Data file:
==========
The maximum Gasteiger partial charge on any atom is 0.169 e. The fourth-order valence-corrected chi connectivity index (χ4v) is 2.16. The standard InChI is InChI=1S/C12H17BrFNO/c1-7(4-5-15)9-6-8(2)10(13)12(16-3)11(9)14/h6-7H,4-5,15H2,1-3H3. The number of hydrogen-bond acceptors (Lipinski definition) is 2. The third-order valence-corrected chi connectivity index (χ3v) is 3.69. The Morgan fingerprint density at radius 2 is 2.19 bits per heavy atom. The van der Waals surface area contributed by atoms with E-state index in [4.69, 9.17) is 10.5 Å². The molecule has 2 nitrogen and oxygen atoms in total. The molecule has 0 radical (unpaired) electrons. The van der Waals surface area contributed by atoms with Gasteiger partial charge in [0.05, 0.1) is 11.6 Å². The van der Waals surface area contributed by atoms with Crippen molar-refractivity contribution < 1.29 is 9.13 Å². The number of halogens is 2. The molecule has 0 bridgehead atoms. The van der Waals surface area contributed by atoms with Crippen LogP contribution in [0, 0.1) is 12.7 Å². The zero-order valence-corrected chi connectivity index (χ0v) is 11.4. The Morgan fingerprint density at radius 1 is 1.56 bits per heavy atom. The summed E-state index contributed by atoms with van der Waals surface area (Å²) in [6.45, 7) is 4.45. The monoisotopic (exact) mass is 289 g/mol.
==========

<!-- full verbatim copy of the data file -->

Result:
The maximum Gasteiger partial charge on any atom is 0.169 e. The fourth-order valence-corrected chi connectivity index (χ4v) is 2.16. The standard InChI is InChI=1S/C12H17BrFNO/c1-7(4-5-15)9-6-8(2)10(13)12(16-3)11(9)14/h6-7H,4-5,15H2,1-3H3. The number of hydrogen-bond acceptors (Lipinski definition) is 2. The third-order valence-corrected chi connectivity index (χ3v) is 3.69. The Morgan fingerprint density at radius 2 is 2.19 bits per heavy atom. The van der Waals surface area contributed by atoms with E-state index in [4.69, 9.17) is 10.5 Å². The molecule has 2 nitrogen and oxygen atoms in total. The molecule has 0 radical (unpaired) electrons. The van der Waals surface area contributed by atoms with Gasteiger partial charge in [0.05, 0.1) is 11.6 Å². The van der Waals surface area contributed by atoms with Crippen molar-refractivity contribution < 1.29 is 9.13 Å². The number of halogens is 2. The molecule has 0 bridgehead atoms. The van der Waals surface area contributed by atoms with Crippen LogP contribution in [0, 0.1) is 12.7 Å². The zero-order valence-corrected chi connectivity index (χ0v) is 11.4. The Morgan fingerprint density at radius 1 is 1.56 bits per heavy atom. The summed E-state index contributed by atoms with van der Waals surface area (Å²) in [6.45, 7) is 4.45. The monoisotopic (exact) mass is 289 g/mol.